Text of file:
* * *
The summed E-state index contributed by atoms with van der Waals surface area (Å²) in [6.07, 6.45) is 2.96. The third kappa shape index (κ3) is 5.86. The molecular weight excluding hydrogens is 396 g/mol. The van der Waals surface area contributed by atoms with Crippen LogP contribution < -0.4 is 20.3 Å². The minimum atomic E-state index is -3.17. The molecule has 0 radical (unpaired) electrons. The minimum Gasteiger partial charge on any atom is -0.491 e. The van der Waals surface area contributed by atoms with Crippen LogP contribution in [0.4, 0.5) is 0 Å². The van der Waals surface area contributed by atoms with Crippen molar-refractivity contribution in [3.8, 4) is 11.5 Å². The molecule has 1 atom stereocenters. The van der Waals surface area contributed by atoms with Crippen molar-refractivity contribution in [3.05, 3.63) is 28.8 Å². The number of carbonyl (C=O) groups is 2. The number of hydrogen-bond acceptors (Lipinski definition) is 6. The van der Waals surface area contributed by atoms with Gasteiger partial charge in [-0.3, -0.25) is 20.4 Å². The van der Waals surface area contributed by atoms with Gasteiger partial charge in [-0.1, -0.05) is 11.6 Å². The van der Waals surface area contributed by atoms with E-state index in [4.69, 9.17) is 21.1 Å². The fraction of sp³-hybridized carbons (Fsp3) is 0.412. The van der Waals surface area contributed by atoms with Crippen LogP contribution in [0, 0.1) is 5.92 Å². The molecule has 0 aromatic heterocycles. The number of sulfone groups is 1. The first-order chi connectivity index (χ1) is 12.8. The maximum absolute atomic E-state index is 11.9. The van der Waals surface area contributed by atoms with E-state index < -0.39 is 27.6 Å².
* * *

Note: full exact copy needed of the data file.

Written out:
The summed E-state index contributed by atoms with van der Waals surface area (Å²) in [6.07, 6.45) is 2.96. The third kappa shape index (κ3) is 5.86. The molecular weight excluding hydrogens is 396 g/mol. The van der Waals surface area contributed by atoms with Crippen LogP contribution < -0.4 is 20.3 Å². The minimum atomic E-state index is -3.17. The molecule has 0 radical (unpaired) electrons. The minimum Gasteiger partial charge on any atom is -0.491 e. The van der Waals surface area contributed by atoms with Crippen LogP contribution in [0.4, 0.5) is 0 Å². The van der Waals surface area contributed by atoms with Crippen molar-refractivity contribution in [3.8, 4) is 11.5 Å². The molecule has 1 atom stereocenters. The van der Waals surface area contributed by atoms with Crippen molar-refractivity contribution in [3.05, 3.63) is 28.8 Å². The number of carbonyl (C=O) groups is 2. The number of hydrogen-bond acceptors (Lipinski definition) is 6. The van der Waals surface area contributed by atoms with Gasteiger partial charge in [-0.3, -0.25) is 20.4 Å². The van der Waals surface area contributed by atoms with Gasteiger partial charge in [-0.1, -0.05) is 11.6 Å². The van der Waals surface area contributed by atoms with E-state index in [4.69, 9.17) is 21.1 Å². The fraction of sp³-hybridized carbons (Fsp3) is 0.412. The van der Waals surface area contributed by atoms with Crippen LogP contribution in [0, 0.1) is 5.92 Å². The molecule has 0 aromatic heterocycles. The number of sulfone groups is 1. The first-order chi connectivity index (χ1) is 12.8. The maximum absolute atomic E-state index is 11.9. The van der Waals surface area contributed by atoms with E-state index < -0.39 is 27.6 Å².